PIERRE, S.D., Nov. 30 /PRNewswire/ -- Addressing the growing concern
over stock manipulation commonly called "Naked Short Selling," South Dakota
State Representative Hal Wick this week announced the filing of 27,500
initiative signatures to place on the November 2008 ballot a measure to
codify in state law penalties for selling stocks to investors but failing
to actually deliver the stock.
The practice is against federal law but rarely prosecuted by the
Securities & Exchange Commission (SEC). The issue has seen heightened media
attention as the list of publicly traded companies with shares that have
failed-to-deliver growing to more than 4,000.
The 27,500 voter-signatures are more than 10,000 signatures above South
Dakota's requirement for submission to the ballot.
Representative Wick said: "South Dakotans, many of whom have their
retirement savings invested in America's stock markets need to be assured
that when they purchase a share of stock, they're actually going to get
delivered a share of stock. Emerging businesses need the ability to grow
their companies through initial public offerings without fear that rogue
manipulators will naked short their company out of existence. And taxpayers
need reassurance that our state's tax funds are safely invested for public
employees' retirements. The South Dakota Shareholder Protection Initiative
puts into our state laws similar provisions that exist in federal laws,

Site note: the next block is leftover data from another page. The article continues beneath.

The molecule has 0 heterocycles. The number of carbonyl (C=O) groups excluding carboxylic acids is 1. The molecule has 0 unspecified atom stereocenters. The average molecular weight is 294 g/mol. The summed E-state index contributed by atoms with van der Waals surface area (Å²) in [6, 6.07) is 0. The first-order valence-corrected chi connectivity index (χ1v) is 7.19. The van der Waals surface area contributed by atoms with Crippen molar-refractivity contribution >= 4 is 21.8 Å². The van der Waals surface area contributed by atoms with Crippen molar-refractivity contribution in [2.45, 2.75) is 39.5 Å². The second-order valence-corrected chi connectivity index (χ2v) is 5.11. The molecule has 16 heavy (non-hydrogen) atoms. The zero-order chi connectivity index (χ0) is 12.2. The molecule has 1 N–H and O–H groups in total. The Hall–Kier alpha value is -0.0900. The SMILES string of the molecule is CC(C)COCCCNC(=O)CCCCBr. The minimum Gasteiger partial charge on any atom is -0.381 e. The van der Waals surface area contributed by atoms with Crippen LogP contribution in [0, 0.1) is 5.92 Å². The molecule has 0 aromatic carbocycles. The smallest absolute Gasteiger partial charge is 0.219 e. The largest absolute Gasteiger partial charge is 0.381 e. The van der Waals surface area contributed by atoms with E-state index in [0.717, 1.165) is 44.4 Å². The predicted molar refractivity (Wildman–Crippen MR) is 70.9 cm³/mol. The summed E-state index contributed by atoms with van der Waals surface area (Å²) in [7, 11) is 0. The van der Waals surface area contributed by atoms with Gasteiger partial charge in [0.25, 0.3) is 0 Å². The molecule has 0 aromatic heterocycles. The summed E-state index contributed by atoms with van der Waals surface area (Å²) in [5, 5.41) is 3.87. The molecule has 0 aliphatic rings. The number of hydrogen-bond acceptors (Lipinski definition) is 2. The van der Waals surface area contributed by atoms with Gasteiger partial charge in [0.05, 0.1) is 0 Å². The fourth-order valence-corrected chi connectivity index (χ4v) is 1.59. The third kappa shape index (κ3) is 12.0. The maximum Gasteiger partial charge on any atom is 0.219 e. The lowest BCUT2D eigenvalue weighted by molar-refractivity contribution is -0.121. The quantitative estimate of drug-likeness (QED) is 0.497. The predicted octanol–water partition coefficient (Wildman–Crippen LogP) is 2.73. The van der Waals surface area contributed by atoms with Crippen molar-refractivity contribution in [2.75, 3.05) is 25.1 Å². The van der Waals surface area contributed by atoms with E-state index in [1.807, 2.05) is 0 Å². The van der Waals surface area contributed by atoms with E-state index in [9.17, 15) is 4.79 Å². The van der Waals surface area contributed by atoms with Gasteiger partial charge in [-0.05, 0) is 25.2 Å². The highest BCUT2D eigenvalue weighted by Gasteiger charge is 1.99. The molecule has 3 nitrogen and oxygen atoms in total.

with South Dakota civil and criminal penalties mirroring other forms of
fraud and larceny. The initiative gives three days, a commercially
reasonable timeframe, for the shares to be delivered to the purchaser.
Naked short selling involves short selling stock without first
borrowing or even locating the stock. Because the stock is not borrowed,
the stock is not delivered to the purchaser of the stock. This is called a
"failure-to-deliver" or FTD. Often, brokerage firms will simply issue
"share entitlements," -- an I.O.U. when a FTD occurs, usually without the
knowledge of the stock purchaser. FTD's create phantom shares that
circulate in the system as real shares.
"The effect of naked short selling is the same as counterfeiting
currency -- it dilutes and destroys stock value. It's just like copying a
$100 bill in the Xerox machine, or selling a car without the seller
delivering the vehicle to the buyer. We're thrilled that South Dakota
citizens will have a chance to vote these investor protections into our
According to an Emmy-nominated special report by Bloomberg Financial TV
entitled "Phantom Shares," on any given trading day, eight million shares
fail-to-deliver every hour -- more than 10 billion shares a year. The SEC
lists companies whose stock has failed-to-deliver and that list now numbers
in the thousands, with some stocks being failed-to-deliver for years.
Unfortunately, by the SEC listing the companies that have FTD's, these
companies are simply further victimized -- akin to putting crime victims
names and pictures in the paper, but keeping the criminals anonymous.
South Dakotans for Securities Reform consists of stockholders and
concerned citizens who want to help protect South Dakota companies,
stockholders and taxpayers from the harms of stock manipulation through
naked short selling and failure-to-delivers. The group is chaired by State
Representative Hal Wick and language for the initiative was drafted by
former South Dakota Attorney General Mark Meierhenry, who answered
technical legal questions at the press conference. The organization is
supported by Americans for Securities Reform, a national 501-c-4
not-for-profit that is supporting similar legislation in several states.
CONTACT: Representative Hal Wick
SOURCE Representative Hal Wick